☰ My Favourites
×

Register or Login to save your list

Answers to YOUR Questions

See what's bugging others. 

And what our experts say.

ISA | Personal Finance | Junior ISA | JISA

Where can I get a good Junior ISA?

Rebeccah, Greater London

27 March 2019

show answer hide answer

Holly - 066.JPG

Holly Mackay

You need first to decide where to get the Junior ISA (which is the wrapper) and then decide what to put in it – cash, stocks and shares, funds etc.

 

We’re a bit suss on Cash Junior ISAs – if you’re saving for a baby then we think the stock market is likely to do better over the long-term. However there are good rates available for cash Junior ISAs – currently Nationwide and Coventry are offering 3.25% but these do change so please check online for current deals.

 

Many parents choose an investment platform for their stocks and Shares Junior ISA. Have a look at which ones we suggest here: Hargreaves is not the cheapest but they offer decent value and they are big and solid. Cheaper, but still good options, are AJ Bell, Charles Stanley Direct or Fidelity.

 

These platforms all offer a wide choice of investment options to put in a Junior ISA, too wide for many novices. That said, there are plenty of tools to help you find the right option: recommended fund lists and so on. In general, people tend to be over-cautious with their children’s money. You may have 15+ years to invest. That gives you a long time to ride out the ups and downs of a stock market. I know that people don’t like the thought that the capital value could drop, but over the long-term, the stock market generally outperforms cash.

 

For those new to investment, multi-manager funds might be an option. These are like ready-meals versus choosing the ingredients and making the meal. For less confident investors, it takes some of the pain away from choosing individual stocks or funds. Many of the platforms have their own versions – see here from Hargreaves Lansdown, AJ Bell and Charles Stanley Direct.

 

A cheaper option would be the Vanguard LifeStrategy 100% option, available through the Hargreaves platform. This is a passive fund and costs 0.24% instead of the HL Multi-Manager 1.46%. Passive funds are where computers just pick the world’s biggest stocks in proportion to their size. And if oil is out of favour, well you still have the oil shares. And if retail is going gang-busters, well you don’t get any more than the proportionate weighting. You are buying the average.

 

Active managers cost more because they employ expensive people to make a bet on which stocks will do better – if they love M&S, they can buy twice as much of it. If they hate Easy Jet they can sell it all. Passive guys can’t do this. They have to hold what we call the ‘index weighting’ – if HSBC is 5% of the main basket of shares, the FTSE 100, they have to hold 5% in HSBC shares.

 

Finally, in terms of paying into your Junior ISA, it is worth setting up a direct debit every month. That way, you drip feed into these and run less risk of investing when the market is at its highest, through simple bad luck and bad timing.

 

 

Just be aware...

We are not regulated to give personal financial advice - This isn’t full-fat regulated financial advice. Boring Money is a publisher and not regulated by the FCA. 

This means we can't help with specific personal circumstances or recommend specific investment products. It also basically means that if we say something daft, you have no recourse to come back and complain.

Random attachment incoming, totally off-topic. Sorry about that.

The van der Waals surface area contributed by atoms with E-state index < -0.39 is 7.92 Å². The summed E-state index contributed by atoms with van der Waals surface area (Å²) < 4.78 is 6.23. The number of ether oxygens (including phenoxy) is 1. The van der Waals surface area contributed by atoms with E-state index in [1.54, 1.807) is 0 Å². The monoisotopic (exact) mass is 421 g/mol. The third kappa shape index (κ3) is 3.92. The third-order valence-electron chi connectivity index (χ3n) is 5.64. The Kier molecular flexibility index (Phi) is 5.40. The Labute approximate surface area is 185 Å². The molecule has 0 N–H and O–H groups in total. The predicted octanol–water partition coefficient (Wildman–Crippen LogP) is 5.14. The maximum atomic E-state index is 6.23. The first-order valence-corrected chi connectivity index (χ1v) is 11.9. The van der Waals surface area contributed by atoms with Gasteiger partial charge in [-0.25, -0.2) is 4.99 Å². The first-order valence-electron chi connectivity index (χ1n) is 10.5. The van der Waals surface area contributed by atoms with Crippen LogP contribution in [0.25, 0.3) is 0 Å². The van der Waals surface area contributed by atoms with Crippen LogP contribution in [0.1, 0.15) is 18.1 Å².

We’re only allowed to give you a steer or share an opinion or tell you the facts - That said, we promise that our answer to you is an independent unbiased perspective with no commercial gain to make. If you need regulated financial advice, you can find a good adviser via sites such as Unbiased & Vouchedfor.

Personal Finance | JISA | Junior ISA

Can I move an old Child Trust Fund?

Suzanne, Greater London

08 May 2018

show answer hide answer

Holly - 066.JPG

Holly Mackay

Hi!

In 2015 changes came in that meant that as the parent you now have the choice of transferring to a junior ISA if you wish.

This was a victory to parents for these babies born between September 2002 and January 2011, as Child Trust Funds (CTFs) were a great idea but pay worse rates than junior ISAs, available for children born outside these dates.

Both accounts allow up to £3,840 to be saved tax-free. CTFs were set up with Government vouchers of between £50 and £250, but parents are not given vouchers to fund junior ISAs.

Money in a CTF or a junior Isa cannot be withdrawn until the child's 18th birthday.

Hope this helps,

Holly

 

 

Just be aware...

We are not regulated to give personal financial advice - This isn’t full-fat regulated financial advice. Boring Money is a publisher and not regulated by the FCA. 

This means we can't help with specific personal circumstances or recommend specific investment products. It also basically means that if we say something daft, you have no recourse to come back and complain.

We’re only allowed to give you a steer or share an opinion or tell you the facts - That said, we promise that our answer to you is an independent unbiased perspective with no commercial gain to make. If you need regulated financial advice, you can find a good adviser via sites such as Unbiased & Vouchedfor.

JISA | Junior ISA | Investments

I would like to open a Junior shares ISA for my Grandson for about £50/month. How do I go about it and can you recommend some reliable companies? I intend to keep this going for approx 15 years, so am looking for some sort of 'Tracker' fund that does not need my constant attention.

Roger, Surrey

26 April 2018

show answer hide answer

Holly - 066.JPG

Holly Mackay

Hi Roger,